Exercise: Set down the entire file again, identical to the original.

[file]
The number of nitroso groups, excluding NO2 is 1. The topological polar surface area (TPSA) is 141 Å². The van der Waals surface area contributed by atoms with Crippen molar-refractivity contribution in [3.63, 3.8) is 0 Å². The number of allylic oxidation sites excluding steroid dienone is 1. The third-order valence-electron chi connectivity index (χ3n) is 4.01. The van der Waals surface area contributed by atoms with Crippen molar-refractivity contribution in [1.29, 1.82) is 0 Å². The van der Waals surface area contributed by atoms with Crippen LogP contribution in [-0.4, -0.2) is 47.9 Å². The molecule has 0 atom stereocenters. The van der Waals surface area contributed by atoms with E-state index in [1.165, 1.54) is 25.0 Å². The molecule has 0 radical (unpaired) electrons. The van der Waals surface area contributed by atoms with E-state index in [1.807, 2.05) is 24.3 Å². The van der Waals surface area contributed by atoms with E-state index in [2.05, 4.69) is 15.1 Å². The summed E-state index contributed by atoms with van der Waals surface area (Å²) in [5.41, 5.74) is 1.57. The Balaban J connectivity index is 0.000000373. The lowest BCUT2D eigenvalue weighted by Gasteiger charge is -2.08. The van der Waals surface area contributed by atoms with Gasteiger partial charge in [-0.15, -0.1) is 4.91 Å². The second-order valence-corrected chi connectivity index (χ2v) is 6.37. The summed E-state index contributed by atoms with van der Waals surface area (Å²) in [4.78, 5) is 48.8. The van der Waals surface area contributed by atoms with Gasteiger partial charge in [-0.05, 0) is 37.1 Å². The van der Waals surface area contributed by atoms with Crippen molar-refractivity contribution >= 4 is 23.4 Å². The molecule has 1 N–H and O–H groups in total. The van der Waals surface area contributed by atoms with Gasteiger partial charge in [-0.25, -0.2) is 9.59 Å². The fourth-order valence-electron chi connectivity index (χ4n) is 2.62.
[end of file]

The number of nitroso groups, excluding NO2 is 1. The topological polar surface area (TPSA) is 141 Å². The van der Waals surface area contributed by atoms with Crippen molar-refractivity contribution in [3.63, 3.8) is 0 Å². The number of allylic oxidation sites excluding steroid dienone is 1. The third-order valence-electron chi connectivity index (χ3n) is 4.01. The van der Waals surface area contributed by atoms with Crippen molar-refractivity contribution in [1.29, 1.82) is 0 Å². The van der Waals surface area contributed by atoms with Crippen LogP contribution in [-0.4, -0.2) is 47.9 Å². The molecule has 0 atom stereocenters. The van der Waals surface area contributed by atoms with E-state index in [1.165, 1.54) is 25.0 Å². The molecule has 0 radical (unpaired) electrons. The van der Waals surface area contributed by atoms with E-state index in [1.807, 2.05) is 24.3 Å². The van der Waals surface area contributed by atoms with E-state index in [2.05, 4.69) is 15.1 Å². The summed E-state index contributed by atoms with van der Waals surface area (Å²) in [5.41, 5.74) is 1.57. The Balaban J connectivity index is 0.000000373. The lowest BCUT2D eigenvalue weighted by Gasteiger charge is -2.08. The van der Waals surface area contributed by atoms with Gasteiger partial charge in [-0.15, -0.1) is 4.91 Å². The second-order valence-corrected chi connectivity index (χ2v) is 6.37. The summed E-state index contributed by atoms with van der Waals surface area (Å²) in [4.78, 5) is 48.8. The van der Waals surface area contributed by atoms with Gasteiger partial charge in [-0.05, 0) is 37.1 Å². The van der Waals surface area contributed by atoms with Crippen molar-refractivity contribution >= 4 is 23.4 Å². The molecule has 1 N–H and O–H groups in total. The van der Waals surface area contributed by atoms with Gasteiger partial charge in [-0.25, -0.2) is 9.59 Å². The fourth-order valence-electron chi connectivity index (χ4n) is 2.62.